Dunlosky, J., & Rawson, K. A. (2012). Overconfidence produces underachievement: Inaccurate self evaluations undermine students’ learning and retention. Learning and Instruction, 22(4), 271–280. https://doi.org/10.1016/j.learninstruc.2011.08.003
Dunlosky, J., Rawson, K. A., Marsh, E. J., Nathan, M. J., & Willingham, D. T. (2013). Improving students’ learning with effective learning techniques: Promising directions from cognitive and educational psychology. Psychological Science in the Public Interest, 14(1), 4–58. https://doi.org/10.1177/1529100612453266
Dunn, P. K. (2021). Scientific research and methodology: An introduction to quantitative research in science and health. https://bookdown.org/pkaldunn/Book
Faul, F., Erdfelder, E., Lang, A.-G., & Buchner, A. (2007). G*Power 3: A flexible statistical power analysis program for the social, behavioral, and biomedical sciences. Behavior Research Methods, 39(2), 175–191. https://doi.org/10.3758/BF03193146
Finn, B., & Roediger, H. L., III. (2013). Interfering effects of retrieval in learning new information. Journal of Experimental Psychology: Learning, Memory, and Cognition, 39(6), 1665–1681. https://doi.org/10.1037/a0032377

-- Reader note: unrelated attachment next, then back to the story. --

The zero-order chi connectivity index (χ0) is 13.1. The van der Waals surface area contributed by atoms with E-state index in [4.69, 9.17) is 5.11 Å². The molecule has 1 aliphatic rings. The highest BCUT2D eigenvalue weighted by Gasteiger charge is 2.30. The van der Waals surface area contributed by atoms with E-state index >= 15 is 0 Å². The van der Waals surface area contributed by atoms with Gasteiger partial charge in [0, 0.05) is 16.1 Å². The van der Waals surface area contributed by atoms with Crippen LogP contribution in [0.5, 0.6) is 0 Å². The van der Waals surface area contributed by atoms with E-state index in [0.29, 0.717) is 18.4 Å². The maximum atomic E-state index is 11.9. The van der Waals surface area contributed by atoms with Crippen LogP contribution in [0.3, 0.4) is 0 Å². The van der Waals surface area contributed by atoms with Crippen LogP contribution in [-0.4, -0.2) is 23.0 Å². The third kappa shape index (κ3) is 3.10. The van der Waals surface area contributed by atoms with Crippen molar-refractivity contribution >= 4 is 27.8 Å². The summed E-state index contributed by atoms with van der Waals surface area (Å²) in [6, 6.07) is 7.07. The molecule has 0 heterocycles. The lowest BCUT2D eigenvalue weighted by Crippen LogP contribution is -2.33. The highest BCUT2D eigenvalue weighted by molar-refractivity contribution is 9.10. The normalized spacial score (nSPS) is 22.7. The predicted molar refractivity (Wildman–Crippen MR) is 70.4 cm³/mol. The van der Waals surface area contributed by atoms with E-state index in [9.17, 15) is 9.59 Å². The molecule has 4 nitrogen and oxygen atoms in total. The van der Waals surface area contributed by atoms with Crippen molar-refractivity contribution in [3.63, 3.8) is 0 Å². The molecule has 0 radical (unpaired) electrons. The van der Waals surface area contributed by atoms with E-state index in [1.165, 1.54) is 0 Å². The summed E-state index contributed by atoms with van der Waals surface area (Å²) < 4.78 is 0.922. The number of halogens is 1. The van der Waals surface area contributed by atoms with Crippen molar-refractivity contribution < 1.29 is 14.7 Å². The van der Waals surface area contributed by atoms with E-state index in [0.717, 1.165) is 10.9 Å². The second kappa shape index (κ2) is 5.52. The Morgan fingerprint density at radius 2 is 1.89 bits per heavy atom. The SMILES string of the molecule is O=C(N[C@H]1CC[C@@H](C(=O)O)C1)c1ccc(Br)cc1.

Finn, B. (2017). A framework of episodic updating: An account of memory updating after retrieval. In Psychology of learning and motivation. Academic Press, 67, 173–211.
Gierl, M. J., Bulut, O., Guo, Q., & Zhang, X. (2017). Developing, analyzing, and using distractors for multiple-choice tests in education: A comprehensive review. Review of Educational Research, 87(6), 1082–1116. https://doi.org/10.3102/0034654317726529
Hayslip, B., Jr., & Kennelly, K. J. (1982). Short-term memory and crystallized-fluid intelligence in adulthood. Research on Aging, 4(3), 314–332. https://doi.org/10.1177/0164027582004003003
Janes, J. L., Rivers, M. L., & Dunlosky, J. (2018). The influence of making judgments of learning on memory performance: Positive, negative, or both? Psychonomic Bulletin & Review, 25(6), 2356–2364.
JASP Team, (2023). JASP (Version 0.17). [Computer software].